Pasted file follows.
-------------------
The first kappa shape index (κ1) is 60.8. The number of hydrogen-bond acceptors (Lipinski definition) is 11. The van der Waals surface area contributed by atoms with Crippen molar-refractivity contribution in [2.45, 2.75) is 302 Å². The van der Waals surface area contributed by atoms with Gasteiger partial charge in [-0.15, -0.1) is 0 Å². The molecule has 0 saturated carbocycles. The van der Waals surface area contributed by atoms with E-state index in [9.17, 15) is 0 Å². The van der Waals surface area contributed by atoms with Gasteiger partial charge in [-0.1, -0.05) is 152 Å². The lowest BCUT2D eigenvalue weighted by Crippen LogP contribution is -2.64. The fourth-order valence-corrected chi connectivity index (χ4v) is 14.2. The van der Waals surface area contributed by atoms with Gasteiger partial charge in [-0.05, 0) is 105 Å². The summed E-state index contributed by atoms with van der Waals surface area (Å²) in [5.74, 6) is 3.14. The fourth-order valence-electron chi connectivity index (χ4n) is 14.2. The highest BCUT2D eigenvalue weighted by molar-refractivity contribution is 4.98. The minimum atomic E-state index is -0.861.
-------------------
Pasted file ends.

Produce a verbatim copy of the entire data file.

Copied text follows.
The first kappa shape index (κ1) is 60.8. The number of hydrogen-bond acceptors (Lipinski definition) is 11. The van der Waals surface area contributed by atoms with Crippen molar-refractivity contribution in [2.45, 2.75) is 302 Å². The van der Waals surface area contributed by atoms with Gasteiger partial charge in [-0.15, -0.1) is 0 Å². The molecule has 0 saturated carbocycles. The van der Waals surface area contributed by atoms with E-state index in [9.17, 15) is 0 Å². The van der Waals surface area contributed by atoms with Gasteiger partial charge in [-0.1, -0.05) is 152 Å². The lowest BCUT2D eigenvalue weighted by Crippen LogP contribution is -2.64. The fourth-order valence-corrected chi connectivity index (χ4v) is 14.2. The van der Waals surface area contributed by atoms with Gasteiger partial charge in [-0.05, 0) is 105 Å². The summed E-state index contributed by atoms with van der Waals surface area (Å²) in [5.74, 6) is 3.14. The fourth-order valence-electron chi connectivity index (χ4n) is 14.2. The highest BCUT2D eigenvalue weighted by molar-refractivity contribution is 4.98. The minimum atomic E-state index is -0.861.